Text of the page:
The High Court of Bombay held that though genuineness of the purchases and sales were not proved, yet it was noted that the Assessing Officer(AO) had accepted the sales and gross profit declared in the return of income. CIT(A) held that there can be no sales without purchases. When the sales were accepted, then the entire purchases could not be disallowed.
The respondent, Rishabhdev Technocable Ltd. is a company that is engaged in the business of manufacturing and dealership of all kinds of industrial power controlling instrument cables and related items. For the assessment year, 2010-11 assessee filed e-return of income declaring income of Rs.1,35,31,757.00. In addition, the assessee also declared income of Rs. 3,64,15,007.00 under Section 115JB of the Act. The case was selected for scrutiny and in scrutiny, proceedings Assessing Officer noticed that the Sales Tax Department, Government of Maharashtra had provided a list of persons who had indulged in the unscrupulous act of providing bogus hawala entries and purchase bills. Names of beneficiaries were also provided. Assessing Officer noticed that assessee was one of the beneficiaries of such bogus hawala bills. Assessing Officer referred to purchases allegedly made by the assessee through four hawala entries for the assessment year under consideration.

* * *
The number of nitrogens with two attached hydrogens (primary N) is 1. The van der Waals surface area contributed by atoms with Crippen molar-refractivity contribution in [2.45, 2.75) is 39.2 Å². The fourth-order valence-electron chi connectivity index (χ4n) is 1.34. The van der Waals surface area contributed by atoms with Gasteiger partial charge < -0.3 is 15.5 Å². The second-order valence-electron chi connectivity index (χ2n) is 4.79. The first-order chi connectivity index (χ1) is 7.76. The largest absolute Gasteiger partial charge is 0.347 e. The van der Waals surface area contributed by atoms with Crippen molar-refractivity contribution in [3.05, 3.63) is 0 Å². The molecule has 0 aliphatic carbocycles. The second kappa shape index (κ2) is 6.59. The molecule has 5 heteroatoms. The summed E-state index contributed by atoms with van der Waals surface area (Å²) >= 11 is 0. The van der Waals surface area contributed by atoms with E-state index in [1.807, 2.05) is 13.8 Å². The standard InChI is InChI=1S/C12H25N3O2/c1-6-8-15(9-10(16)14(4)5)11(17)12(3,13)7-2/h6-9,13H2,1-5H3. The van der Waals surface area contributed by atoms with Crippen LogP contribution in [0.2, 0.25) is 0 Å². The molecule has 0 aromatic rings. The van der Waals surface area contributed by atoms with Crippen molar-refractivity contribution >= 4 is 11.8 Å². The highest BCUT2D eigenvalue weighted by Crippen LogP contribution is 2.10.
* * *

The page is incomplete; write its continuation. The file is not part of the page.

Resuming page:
In this case, Tribunal noted that it was an admitted fact that the Assessing Officer did not object to the sales made by the assessee. Therefore, it was evident that they were corresponding purchases. Having noted the above, Tribunal examined the books of accounts of the assessee wherefrom it was found that the assessee had made payments on account of the purchases through account payee cheques and the purchases were entered in its books of account. Thus, the assessee was able to prove that the purchases were made only in an alternative way. If that be so, then Revenue was only required to estimate the profit at a particular rate.
Referring to the figure of 2% arrived by the CIT(A), Tribunal observed that assessee’s gross profit varied from 5% to 8.77%. Since the purchases were made from the grey market, the corresponding profit element would be a little higher. Therefore, Tribunal directed the Assessing Officer to make further addition of 3% on the bogus purchases and to estimate the income on such a basis.
The court consists of Justice Milind N. Jadhav and Justice Ujjal Bhuyan did not found any error or infirmity in the view taken by the Tribunal and held that though genuineness of the purchases and sales were not proved, yet it was noted that the Assessing Officer had accepted the sales and gross profit declared in the return of income. CIT(A) held that there can be no sales without purchases. When the sales were accepted, then the entire purchases could not be disallowed.
Therefore, it was held that whether the purchases were bogus or whether the parties from whom such purchases were allegedly made were bogus was essentially a question of fact.To Read the full text of the Judgment CLICK HERE